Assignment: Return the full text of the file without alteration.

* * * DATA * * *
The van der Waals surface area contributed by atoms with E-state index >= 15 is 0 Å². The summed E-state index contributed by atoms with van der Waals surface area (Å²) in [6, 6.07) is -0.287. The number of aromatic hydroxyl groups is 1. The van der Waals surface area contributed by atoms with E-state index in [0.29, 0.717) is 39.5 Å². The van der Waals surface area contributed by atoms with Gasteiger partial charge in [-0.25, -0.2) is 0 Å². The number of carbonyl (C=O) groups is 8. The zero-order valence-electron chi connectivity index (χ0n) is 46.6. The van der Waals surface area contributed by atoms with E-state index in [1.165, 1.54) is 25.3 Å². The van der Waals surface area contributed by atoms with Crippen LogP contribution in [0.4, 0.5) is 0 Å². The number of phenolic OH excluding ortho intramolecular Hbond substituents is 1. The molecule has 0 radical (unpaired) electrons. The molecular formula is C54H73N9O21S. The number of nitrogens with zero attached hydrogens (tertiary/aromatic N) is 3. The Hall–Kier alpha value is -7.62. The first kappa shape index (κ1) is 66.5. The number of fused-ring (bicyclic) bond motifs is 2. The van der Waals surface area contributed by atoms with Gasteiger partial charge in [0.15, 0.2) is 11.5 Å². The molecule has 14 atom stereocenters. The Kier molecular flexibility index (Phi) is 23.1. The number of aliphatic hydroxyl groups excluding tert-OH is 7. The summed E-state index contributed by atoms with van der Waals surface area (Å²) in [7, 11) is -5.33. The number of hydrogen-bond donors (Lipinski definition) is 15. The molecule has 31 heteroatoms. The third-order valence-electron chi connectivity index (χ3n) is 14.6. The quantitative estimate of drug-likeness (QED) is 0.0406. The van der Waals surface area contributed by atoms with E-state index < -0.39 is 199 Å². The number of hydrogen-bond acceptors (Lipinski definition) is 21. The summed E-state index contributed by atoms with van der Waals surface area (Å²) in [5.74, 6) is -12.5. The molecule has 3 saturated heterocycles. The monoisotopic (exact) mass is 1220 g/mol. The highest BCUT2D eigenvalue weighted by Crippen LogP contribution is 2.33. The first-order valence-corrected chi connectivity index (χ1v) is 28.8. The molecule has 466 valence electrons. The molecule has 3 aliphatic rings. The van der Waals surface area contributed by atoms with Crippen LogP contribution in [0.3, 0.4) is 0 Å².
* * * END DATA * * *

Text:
The van der Waals surface area contributed by atoms with E-state index >= 15 is 0 Å². The summed E-state index contributed by atoms with van der Waals surface area (Å²) in [6, 6.07) is -0.287. The number of aromatic hydroxyl groups is 1. The van der Waals surface area contributed by atoms with E-state index in [0.29, 0.717) is 39.5 Å². The van der Waals surface area contributed by atoms with Gasteiger partial charge in [-0.25, -0.2) is 0 Å². The number of carbonyl (C=O) groups is 8. The zero-order valence-electron chi connectivity index (χ0n) is 46.6. The van der Waals surface area contributed by atoms with E-state index in [1.165, 1.54) is 25.3 Å². The van der Waals surface area contributed by atoms with Crippen LogP contribution in [0.4, 0.5) is 0 Å². The number of phenolic OH excluding ortho intramolecular Hbond substituents is 1. The molecule has 0 radical (unpaired) electrons. The molecular formula is C54H73N9O21S. The number of nitrogens with zero attached hydrogens (tertiary/aromatic N) is 3. The Hall–Kier alpha value is -7.62. The first kappa shape index (κ1) is 66.5. The number of fused-ring (bicyclic) bond motifs is 2. The van der Waals surface area contributed by atoms with Gasteiger partial charge in [0.15, 0.2) is 11.5 Å². The molecule has 14 atom stereocenters. The Kier molecular flexibility index (Phi) is 23.1. The number of aliphatic hydroxyl groups excluding tert-OH is 7. The summed E-state index contributed by atoms with van der Waals surface area (Å²) in [7, 11) is -5.33. The number of hydrogen-bond donors (Lipinski definition) is 15. The molecule has 31 heteroatoms. The third-order valence-electron chi connectivity index (χ3n) is 14.6. The quantitative estimate of drug-likeness (QED) is 0.0406. The van der Waals surface area contributed by atoms with E-state index < -0.39 is 199 Å². The number of hydrogen-bond acceptors (Lipinski definition) is 21. The summed E-state index contributed by atoms with van der Waals surface area (Å²) in [5.74, 6) is -12.5. The molecule has 3 saturated heterocycles. The monoisotopic (exact) mass is 1220 g/mol. The highest BCUT2D eigenvalue weighted by Crippen LogP contribution is 2.33. The first-order valence-corrected chi connectivity index (χ1v) is 28.8. The molecule has 466 valence electrons. The molecule has 3 aliphatic rings. The van der Waals surface area contributed by atoms with Crippen LogP contribution in [0.3, 0.4) is 0 Å².